Facebook users have made it clear that they want more control over their privacy. The company’s investors said that repeatedly during Facebook’s first shareholders meeting, and the latest Android mobile app update shows that the site is working on more ways to get privacy controls in the users’ hands.
From the Android app, Facebook users can now change the privacy settings on any of their prior posts.
Previously, users could only control who sees posts they’re about to make from their Android app, but now people can go back to any post they’ve made and tweak the privacy settings.
A new scam going around Facebook recently begins with a message to page owners about a new “Fan Page Verification Program.” From there, users are prompted to share their Facebook email and password, which is part of a phishing scam.
Similar to another scam that targeted page admins in the past, the message purports to be from Facebook Security and is designed to trick users into sharing their Facebook login information. This latest scam, detailed by Hoax-Slayer, tells page owners that they qualify for a new security feature and must choose a 10-digit security code by May 30, otherwise their page could be suspended. The message includes a link to a site with form fields for their page URL, email address, password and a “transferring code” of their choice.
Page owners should beware of phishing attempts like these, remembering to never enter their Facebook password anywhere outside of Facebook.com and being careful about sharing any information in third-party apps and page tabs.
Facebook today announced “Trusted Contacts,” an update to its “Trusted Friends” security feature that sends access codes to a few of a user’s close friends in order to help the person regain access to their account when needed.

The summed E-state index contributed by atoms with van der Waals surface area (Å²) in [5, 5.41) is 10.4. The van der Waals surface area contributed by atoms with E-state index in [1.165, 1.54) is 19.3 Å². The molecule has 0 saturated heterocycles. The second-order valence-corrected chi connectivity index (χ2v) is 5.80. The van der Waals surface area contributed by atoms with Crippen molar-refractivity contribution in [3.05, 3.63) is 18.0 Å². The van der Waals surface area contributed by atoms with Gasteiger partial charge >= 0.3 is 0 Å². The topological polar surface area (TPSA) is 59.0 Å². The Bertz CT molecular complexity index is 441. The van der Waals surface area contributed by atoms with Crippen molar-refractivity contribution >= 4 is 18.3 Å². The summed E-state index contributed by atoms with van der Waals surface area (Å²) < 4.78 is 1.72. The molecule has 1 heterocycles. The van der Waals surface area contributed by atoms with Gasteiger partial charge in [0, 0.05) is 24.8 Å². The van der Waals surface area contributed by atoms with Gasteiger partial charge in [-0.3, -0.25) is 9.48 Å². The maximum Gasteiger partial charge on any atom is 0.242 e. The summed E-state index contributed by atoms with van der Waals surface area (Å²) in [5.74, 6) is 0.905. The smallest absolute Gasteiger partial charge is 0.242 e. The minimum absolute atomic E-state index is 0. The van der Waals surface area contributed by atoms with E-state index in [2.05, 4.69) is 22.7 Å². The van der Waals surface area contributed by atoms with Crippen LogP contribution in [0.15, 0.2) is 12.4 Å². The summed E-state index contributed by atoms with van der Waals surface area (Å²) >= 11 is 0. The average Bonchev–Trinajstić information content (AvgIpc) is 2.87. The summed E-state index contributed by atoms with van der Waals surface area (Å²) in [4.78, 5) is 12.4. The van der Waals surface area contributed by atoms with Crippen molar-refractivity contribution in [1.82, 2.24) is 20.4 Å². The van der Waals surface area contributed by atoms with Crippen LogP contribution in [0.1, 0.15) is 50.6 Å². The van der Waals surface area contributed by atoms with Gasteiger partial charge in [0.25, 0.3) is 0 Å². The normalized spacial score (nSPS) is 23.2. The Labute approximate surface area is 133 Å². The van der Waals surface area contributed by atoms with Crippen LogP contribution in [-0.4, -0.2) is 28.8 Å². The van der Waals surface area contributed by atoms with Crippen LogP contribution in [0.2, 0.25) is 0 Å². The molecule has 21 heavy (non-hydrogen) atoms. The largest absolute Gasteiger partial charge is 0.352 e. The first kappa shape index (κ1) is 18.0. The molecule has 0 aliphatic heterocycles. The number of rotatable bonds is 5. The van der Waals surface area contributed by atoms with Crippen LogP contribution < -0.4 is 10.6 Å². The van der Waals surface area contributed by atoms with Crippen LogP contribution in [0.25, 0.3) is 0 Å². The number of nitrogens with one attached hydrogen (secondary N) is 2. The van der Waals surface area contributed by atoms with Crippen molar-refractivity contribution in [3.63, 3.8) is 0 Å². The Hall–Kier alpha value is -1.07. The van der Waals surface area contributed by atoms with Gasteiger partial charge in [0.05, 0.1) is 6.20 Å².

Users will now be able to designate their Trusted Contacts in advance and change them if necessary through the Security Settings dashboard. Previously, users only encountered this feature when they were having trouble with their account. This meant that many users were unfamiliar with it. By making Trusted Contacts part of a user’s main settings, more people might understand what it is before they have a problem — or before they are called upon as a Trusted Contact themselves. This will help users be able to use the feature more effectively.
Facebook says it has also improved the flow for people who are their friend’s Trusted Contacts, giving them more information throughout the process of helping someone get back into the account. They’ll also be notified when they are selected, another way to help people understand the feature in advance. Some users are often wary of unfamiliar Facebook features, suspecting they might be part of a scam. We’ve heard from users who didn’t initially trust Facebook’s Offers or Gifts products because they thought they were third-party spam. Something like Trusted Friends with access codes to let another user log into their account might have seemed too suspicious to some. The changes today could help avoid that.
Some Facebook users have fallen victim to a new phishing scam, which takes over a user’s Facebook account, Liking pages and posting links on their behalf, according to PC World.
The scam reportedly begins with an email that prompts users to download a new “business” version of Adobe Flash Player. Users who click on the spam link are taken to the Chrome Web Store to download a browser extension. After users download the extension, the malware will check to see if a user is logged into Facebook, and if so, it will use a script to control the account.
Facebook today detailed a malware attack that occurred last month, but which has been remediated and reportedly did not result in any user data being compromised.
Facebook says the attack originated when some employees visited a mobile developer website that had been compromised and led malware to be installed on the employees’ laptops. After the company’s security team identified the malicious file, it flagged other infected laptops and removed the malware. Facebook says it informed law enforcement and is continuing an investigation along with others who were attacked. The company did not name other companies who were infiltrated this way, but it says it was not alone.
Facebook says it has “found no evidence” that user data was compromised. According to Ars Technica, which spoke to Facebook Chief Security Officer Joe Sullivan, the attackers gained “some limited visibility” into Facebook’s production systems as well as some corporate data, email and software code from the laptops themselves, but this did not lead to any extraction of user information.